Microsoft Scores Another Windows 10 ARM Success

I’m told there was an Apple event today. I’m told it was one of the biggest moments of its year. Yet the event was for this year’s tweak of the iPhone, not Apples’s big moment of innovation. That’s coming later this year, when Tim Cook’s team reveal a new MacBook that will be running on ARM-based architecture, rather than Intel. While some hand-picked developers have had access to a Developer Transition Kit, presumably under heavy NDA, the project has been shrouded in darkness, with only the occasional leak of online benchmarks and to-be-expected hyperbole from the geekerati.

It’s in stark contrast to Microsoft’s approach.

With far less pomp and circumstances, the Windows 10 on ARM project made another step today. For some it will be seen as a very important step, unlocking the full power of the ARM platform. For others it will be seen as something that should have been done before consumer devices were available, especially Microsofts own Surface Pro X.

Today saw the release of the ARM-compiled version of Microsoft Teams.

This is not a review of Microsoft Teams. I’m not even going to touch on the application, beyond noting that it is one of Microsoft’s applications that many enterprises and organisations regard as a key application, and it integrates through Microsoft clouds to mobiles, tablets, browser, and dedicated applications on multiple platforms. It’s about Microsoft’s open nature as it develops the Windows 10 on ARM platform.

Last year’s launch of the Surface Pro X put the Windows 10 on ARM project front and centre. Consumers could buy the 2-in-1 and use it in

Robin Hood foundation scores Wall Street support for nonprofits

CEO of The Robin Hood Foundation, Wes Moore, speaks during The Robin Hood Foundation’s 2018 benefit at Jacob Javitz Center on May 14, 2018 in New York City.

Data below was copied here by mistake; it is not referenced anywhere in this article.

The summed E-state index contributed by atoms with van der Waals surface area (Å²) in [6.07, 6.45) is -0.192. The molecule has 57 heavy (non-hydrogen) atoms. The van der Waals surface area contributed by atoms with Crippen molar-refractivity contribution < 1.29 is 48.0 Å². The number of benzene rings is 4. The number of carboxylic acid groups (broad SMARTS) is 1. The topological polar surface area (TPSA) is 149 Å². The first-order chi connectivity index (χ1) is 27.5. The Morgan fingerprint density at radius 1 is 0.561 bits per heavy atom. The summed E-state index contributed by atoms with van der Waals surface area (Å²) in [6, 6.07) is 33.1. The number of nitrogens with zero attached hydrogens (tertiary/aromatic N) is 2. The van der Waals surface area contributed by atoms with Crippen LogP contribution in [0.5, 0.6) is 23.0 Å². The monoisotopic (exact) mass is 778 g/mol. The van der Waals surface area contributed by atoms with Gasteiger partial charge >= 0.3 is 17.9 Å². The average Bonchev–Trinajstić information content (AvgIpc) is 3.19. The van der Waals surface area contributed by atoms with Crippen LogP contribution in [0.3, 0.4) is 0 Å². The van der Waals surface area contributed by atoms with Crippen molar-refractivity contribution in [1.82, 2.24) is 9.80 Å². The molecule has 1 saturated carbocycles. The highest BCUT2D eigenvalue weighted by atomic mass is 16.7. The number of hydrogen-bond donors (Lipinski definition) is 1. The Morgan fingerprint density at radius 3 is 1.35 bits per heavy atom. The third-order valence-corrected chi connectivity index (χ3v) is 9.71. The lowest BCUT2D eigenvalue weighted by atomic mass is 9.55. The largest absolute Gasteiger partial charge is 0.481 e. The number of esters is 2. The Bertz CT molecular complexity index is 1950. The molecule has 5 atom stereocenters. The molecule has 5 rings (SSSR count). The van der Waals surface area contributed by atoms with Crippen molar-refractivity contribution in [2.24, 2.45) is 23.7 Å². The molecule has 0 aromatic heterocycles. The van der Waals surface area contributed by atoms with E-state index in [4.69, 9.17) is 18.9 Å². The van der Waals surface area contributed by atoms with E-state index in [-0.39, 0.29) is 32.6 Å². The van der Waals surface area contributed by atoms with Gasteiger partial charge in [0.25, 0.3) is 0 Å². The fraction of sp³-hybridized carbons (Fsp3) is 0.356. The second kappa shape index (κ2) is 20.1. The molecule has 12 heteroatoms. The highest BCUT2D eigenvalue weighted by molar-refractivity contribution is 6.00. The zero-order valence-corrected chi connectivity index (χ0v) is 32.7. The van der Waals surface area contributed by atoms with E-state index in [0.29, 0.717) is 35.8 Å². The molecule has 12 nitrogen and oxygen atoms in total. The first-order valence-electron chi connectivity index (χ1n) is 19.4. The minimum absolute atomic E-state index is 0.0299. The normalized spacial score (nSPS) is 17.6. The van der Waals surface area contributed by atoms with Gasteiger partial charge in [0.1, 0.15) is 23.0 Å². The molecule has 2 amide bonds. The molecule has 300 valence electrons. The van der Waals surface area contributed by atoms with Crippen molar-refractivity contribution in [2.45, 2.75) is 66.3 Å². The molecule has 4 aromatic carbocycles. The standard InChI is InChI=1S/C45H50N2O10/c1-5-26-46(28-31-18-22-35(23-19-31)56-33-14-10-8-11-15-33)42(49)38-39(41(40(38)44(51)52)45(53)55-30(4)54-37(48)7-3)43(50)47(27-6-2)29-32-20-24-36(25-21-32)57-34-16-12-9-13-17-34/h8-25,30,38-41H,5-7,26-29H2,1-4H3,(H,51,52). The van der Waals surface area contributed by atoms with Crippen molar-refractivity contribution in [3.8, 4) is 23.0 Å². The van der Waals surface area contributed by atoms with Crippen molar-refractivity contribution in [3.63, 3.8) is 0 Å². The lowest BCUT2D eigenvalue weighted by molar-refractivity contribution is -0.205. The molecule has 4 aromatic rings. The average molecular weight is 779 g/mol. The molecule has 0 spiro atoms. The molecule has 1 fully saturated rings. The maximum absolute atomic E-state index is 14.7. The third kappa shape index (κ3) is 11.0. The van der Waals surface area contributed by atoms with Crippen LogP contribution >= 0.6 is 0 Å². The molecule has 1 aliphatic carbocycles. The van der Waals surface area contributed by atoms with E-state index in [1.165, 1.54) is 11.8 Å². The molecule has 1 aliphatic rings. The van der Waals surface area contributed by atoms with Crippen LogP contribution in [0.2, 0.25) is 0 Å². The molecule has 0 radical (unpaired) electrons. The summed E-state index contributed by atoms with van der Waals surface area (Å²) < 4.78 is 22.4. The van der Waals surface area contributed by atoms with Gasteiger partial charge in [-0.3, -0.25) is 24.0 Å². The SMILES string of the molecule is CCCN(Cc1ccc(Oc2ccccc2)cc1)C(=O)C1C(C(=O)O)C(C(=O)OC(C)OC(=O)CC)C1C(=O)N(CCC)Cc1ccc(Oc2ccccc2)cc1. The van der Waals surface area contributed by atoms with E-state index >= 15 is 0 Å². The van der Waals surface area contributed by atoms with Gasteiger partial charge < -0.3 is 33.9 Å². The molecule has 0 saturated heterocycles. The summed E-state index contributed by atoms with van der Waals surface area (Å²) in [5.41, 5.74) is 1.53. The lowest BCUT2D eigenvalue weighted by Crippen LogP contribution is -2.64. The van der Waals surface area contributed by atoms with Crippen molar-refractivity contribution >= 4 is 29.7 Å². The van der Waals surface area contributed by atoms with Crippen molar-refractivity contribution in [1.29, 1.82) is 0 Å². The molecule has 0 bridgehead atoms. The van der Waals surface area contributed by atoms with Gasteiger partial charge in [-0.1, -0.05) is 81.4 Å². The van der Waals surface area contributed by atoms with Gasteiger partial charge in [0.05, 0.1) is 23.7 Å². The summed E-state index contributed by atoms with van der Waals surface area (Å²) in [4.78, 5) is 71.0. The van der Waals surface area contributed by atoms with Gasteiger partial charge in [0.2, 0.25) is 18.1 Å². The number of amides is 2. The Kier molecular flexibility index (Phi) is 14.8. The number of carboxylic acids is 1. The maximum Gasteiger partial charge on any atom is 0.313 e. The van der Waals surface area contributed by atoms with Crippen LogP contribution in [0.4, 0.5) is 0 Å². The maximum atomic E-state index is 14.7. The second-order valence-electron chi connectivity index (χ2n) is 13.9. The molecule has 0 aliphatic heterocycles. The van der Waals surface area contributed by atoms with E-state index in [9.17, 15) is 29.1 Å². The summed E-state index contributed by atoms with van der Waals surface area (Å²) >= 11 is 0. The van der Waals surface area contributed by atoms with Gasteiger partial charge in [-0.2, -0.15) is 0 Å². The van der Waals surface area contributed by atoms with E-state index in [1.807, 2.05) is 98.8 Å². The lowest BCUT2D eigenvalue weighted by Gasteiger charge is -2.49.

Kevin Mazur | Getty Images

One of Wall Street’s favorite charitable organizations has raised several million dollars to support a fund that invests in nonprofit groups run by people of color. 

The Robin Hood foundation’s Power Fund kicked off this summer as the coronavirus pandemic spread and amid nationwide protests sparked by the police killing of George Floyd on Memorial Day.  

Robin Hood funds over 200 poverty-fighting programs in New York City. It is led by Wes Moore, an author and former investment banker at Citigroup.

“I think part of the thing we’ve seen is that everything we’ve witnessed post George Floyd, these aren’t new things because of George Floyd,” Moore told CNBC. “I think that the conversations we’ve been able to have with — whether they be donors or CEOs of companies — is about the more we look into the patterns and practices that we had even prior to all this, the more it just highlights that we have to move with a sense of urgency.”

Robin Hood’s board is full of Wall Street leaders, including chairman John Griffin, who was once a hedge fund manager; and the group’s vice chair, Dina Powell McCormick, an executive at Goldman Sachs. David Solomon, Goldman Sachs’ CEO, is also a board member.

Robin Hood’s latest 990 disclosure form shows that it raised almost $140 million in 2018 through contributions and grants. The group raised nearly $130 million the prior year.

The Power Fund, which has raised over $6 million on top of the seed money provided by the Robin Hood Foundation, has moved to support five organizations including America on Tech, which runs